The second celebrated Federal Holiday of the oddly-named Juneteenth is nearly over as I write. Oh, remembering the less formally-designated but also wide-celebrated: Happy Father’s Day to all the dads. My fingers are crossed that you’re happy being one and that the kids share the same sentiment.
Back to the other, the name unruly rolls off the tongue, doesn’t at all tell anyone what the celebration is for, and—go ahead and argue—poorly respects what the holiday represents. Quickly: On June 19, 1865, the Union Army rode into Galveston, Texas and announced the end of black slavery. Emancipation deserves better.
Texas designated June 19 a state holiday in 1979, but some African-American commemorations began in 1866 (right, why wait). They celebrated “Jubilee Day“, which strikes me as a much better name and more in line with historical origins. Can we rename Juneteenth to something more meaningful and respectful?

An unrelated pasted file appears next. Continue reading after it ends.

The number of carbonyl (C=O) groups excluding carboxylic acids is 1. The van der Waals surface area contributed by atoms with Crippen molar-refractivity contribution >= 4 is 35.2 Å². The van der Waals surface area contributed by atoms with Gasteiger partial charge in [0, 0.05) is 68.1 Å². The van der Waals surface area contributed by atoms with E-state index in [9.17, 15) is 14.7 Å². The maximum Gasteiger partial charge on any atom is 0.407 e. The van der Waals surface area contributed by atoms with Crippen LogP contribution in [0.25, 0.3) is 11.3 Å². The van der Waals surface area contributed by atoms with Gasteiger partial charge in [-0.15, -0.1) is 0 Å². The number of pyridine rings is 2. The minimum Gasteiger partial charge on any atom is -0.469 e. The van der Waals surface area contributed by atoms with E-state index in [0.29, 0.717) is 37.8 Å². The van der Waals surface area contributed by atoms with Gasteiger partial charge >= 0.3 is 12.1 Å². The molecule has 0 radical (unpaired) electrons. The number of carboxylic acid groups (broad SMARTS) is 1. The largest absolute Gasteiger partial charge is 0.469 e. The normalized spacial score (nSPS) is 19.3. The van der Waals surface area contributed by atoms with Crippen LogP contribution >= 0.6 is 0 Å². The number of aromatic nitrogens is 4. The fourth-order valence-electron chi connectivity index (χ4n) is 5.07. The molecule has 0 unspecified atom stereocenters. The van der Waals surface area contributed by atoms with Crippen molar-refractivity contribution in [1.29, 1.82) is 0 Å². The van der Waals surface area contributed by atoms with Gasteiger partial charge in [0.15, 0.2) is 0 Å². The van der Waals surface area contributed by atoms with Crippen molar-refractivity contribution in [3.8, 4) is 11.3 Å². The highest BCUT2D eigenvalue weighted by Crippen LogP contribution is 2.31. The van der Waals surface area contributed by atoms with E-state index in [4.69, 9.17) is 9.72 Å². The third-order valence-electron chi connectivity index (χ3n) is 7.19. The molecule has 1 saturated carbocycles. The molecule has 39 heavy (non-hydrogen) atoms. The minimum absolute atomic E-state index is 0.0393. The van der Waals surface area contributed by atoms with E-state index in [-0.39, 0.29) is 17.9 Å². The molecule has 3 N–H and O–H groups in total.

This evening, while walking West on Madison Ave., half a block back from Park Blvd, in San Diego’s University Heights neighborhood, I came across a banner blowing in the breeze. I uncharacteristically shot five photos to get the Featured Image; in the others, fabric folds over to obscure design elements. Vitals: f/4, ISO 100, 1/200 sec, 28mm; 6:55 p.m. PDT; Leica Q2.
Ben Haith is credited with designing the flag in 1997 that he copyrighted three years later. The main color scheme of red, white, and blue derive from the American flag. The lone star is for Texas, encircled in a bursting star representing freedom.